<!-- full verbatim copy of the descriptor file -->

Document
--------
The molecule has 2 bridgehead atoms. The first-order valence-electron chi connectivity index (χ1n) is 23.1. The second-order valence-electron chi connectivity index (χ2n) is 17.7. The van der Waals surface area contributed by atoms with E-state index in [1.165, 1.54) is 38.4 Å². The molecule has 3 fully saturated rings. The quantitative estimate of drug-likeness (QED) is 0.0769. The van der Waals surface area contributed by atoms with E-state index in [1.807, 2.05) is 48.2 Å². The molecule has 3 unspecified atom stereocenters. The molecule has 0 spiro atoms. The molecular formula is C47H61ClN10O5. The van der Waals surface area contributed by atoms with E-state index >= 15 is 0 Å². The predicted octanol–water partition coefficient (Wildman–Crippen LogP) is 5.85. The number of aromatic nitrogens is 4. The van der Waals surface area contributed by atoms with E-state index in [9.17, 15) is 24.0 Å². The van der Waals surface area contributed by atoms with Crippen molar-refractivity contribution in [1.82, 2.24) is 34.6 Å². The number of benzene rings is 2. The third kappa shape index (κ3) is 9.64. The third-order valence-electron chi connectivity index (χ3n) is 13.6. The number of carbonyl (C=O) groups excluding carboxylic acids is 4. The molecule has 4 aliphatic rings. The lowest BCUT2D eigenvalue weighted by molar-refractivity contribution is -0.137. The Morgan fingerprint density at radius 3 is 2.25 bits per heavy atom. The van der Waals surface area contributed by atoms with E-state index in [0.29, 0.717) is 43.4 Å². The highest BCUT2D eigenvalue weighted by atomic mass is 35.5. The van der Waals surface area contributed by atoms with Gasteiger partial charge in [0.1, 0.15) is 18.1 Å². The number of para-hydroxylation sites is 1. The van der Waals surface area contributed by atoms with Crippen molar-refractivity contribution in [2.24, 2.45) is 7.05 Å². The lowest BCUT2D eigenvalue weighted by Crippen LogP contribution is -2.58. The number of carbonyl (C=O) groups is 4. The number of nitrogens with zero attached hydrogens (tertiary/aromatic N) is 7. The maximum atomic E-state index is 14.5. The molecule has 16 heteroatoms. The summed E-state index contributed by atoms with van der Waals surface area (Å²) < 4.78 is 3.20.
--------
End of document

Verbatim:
The molecule has 2 bridgehead atoms. The first-order valence-electron chi connectivity index (χ1n) is 23.1. The second-order valence-electron chi connectivity index (χ2n) is 17.7. The van der Waals surface area contributed by atoms with E-state index in [1.165, 1.54) is 38.4 Å². The molecule has 3 fully saturated rings. The quantitative estimate of drug-likeness (QED) is 0.0769. The van der Waals surface area contributed by atoms with E-state index in [1.807, 2.05) is 48.2 Å². The molecule has 3 unspecified atom stereocenters. The molecule has 0 spiro atoms. The molecular formula is C47H61ClN10O5. The van der Waals surface area contributed by atoms with E-state index >= 15 is 0 Å². The predicted octanol–water partition coefficient (Wildman–Crippen LogP) is 5.85. The number of aromatic nitrogens is 4. The van der Waals surface area contributed by atoms with E-state index in [9.17, 15) is 24.0 Å². The van der Waals surface area contributed by atoms with Crippen molar-refractivity contribution in [1.82, 2.24) is 34.6 Å². The number of benzene rings is 2. The third kappa shape index (κ3) is 9.64. The third-order valence-electron chi connectivity index (χ3n) is 13.6. The number of carbonyl (C=O) groups excluding carboxylic acids is 4. The molecule has 4 aliphatic rings. The lowest BCUT2D eigenvalue weighted by molar-refractivity contribution is -0.137. The Morgan fingerprint density at radius 3 is 2.25 bits per heavy atom. The van der Waals surface area contributed by atoms with E-state index in [0.29, 0.717) is 43.4 Å². The highest BCUT2D eigenvalue weighted by atomic mass is 35.5. The van der Waals surface area contributed by atoms with Gasteiger partial charge in [0.1, 0.15) is 18.1 Å². The number of para-hydroxylation sites is 1. The van der Waals surface area contributed by atoms with Crippen molar-refractivity contribution in [2.24, 2.45) is 7.05 Å². The lowest BCUT2D eigenvalue weighted by Crippen LogP contribution is -2.58. The number of carbonyl (C=O) groups is 4. The number of nitrogens with zero attached hydrogens (tertiary/aromatic N) is 7. The maximum atomic E-state index is 14.5. The molecule has 16 heteroatoms. The summed E-state index contributed by atoms with van der Waals surface area (Å²) < 4.78 is 3.20.